Finland, which has tripled the use of erythromycin in the last decade to treat streptococcus infections, is suffering from a widespread resistance to the drug by that particular bacteria.

The antimicrobial research unit of the National Institute of Public Health in Turku, Finland, among other organizations, which studied 272 samples of the bacteria from 1988 through 1990, found that the frequency of resistance to erythromycin in group A streptococci from blood cultures increased from 4 per cent in 1988 to 24 per cent in 1990.

“In four communities within 50 km of each other, the frequency of erythromycin resistance ranged from 2 to 4 per cent to 26 to 44 per cent,” said the study.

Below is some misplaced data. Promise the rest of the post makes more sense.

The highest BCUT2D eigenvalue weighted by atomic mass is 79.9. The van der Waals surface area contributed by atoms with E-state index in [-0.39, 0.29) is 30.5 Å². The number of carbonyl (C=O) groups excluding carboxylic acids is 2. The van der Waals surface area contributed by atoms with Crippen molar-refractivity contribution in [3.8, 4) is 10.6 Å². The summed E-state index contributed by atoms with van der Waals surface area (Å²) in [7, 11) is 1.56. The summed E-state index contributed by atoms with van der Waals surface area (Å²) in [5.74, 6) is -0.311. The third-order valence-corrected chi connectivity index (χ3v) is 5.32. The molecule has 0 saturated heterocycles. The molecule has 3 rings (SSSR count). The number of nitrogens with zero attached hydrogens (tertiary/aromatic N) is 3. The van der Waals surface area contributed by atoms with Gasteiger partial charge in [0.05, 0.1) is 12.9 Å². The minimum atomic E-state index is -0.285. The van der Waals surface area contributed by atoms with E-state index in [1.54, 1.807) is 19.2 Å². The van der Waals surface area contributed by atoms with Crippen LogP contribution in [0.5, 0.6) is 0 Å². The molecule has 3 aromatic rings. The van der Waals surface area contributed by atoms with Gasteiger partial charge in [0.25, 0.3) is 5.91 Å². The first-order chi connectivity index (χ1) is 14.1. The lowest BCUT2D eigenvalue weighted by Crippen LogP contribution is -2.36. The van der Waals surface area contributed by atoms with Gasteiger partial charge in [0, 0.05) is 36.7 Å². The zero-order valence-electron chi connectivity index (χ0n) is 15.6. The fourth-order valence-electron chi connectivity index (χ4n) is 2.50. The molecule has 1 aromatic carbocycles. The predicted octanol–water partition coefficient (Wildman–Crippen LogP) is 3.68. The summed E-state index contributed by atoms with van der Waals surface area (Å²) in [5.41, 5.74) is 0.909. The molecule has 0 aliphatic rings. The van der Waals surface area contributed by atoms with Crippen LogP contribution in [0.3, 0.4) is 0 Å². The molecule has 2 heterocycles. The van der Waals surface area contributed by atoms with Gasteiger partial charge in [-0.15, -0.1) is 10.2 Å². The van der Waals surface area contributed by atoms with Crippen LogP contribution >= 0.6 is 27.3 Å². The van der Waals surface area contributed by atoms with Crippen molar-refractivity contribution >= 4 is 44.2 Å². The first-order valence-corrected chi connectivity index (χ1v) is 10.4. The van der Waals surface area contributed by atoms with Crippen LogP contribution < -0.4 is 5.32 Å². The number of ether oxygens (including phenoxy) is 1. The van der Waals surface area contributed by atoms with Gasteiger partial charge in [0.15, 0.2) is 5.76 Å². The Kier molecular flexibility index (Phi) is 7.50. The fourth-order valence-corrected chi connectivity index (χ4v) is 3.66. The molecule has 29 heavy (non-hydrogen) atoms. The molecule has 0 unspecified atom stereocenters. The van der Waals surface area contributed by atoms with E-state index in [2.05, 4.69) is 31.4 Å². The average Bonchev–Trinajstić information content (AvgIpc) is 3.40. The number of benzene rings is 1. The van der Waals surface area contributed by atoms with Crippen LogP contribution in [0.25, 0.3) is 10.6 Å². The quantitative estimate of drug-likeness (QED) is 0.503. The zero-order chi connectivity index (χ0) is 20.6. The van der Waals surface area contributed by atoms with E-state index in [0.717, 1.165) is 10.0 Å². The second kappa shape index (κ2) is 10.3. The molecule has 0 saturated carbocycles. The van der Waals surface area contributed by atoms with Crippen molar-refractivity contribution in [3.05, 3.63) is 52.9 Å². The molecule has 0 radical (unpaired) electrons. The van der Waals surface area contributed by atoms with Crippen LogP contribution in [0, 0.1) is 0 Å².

Streptococcal infections include acute pharyngitis, rheumatic fever, scarlet fever, impetigo, wound infection and potentially fatal septicaemia.

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Written by What Doctors Don't Tell You

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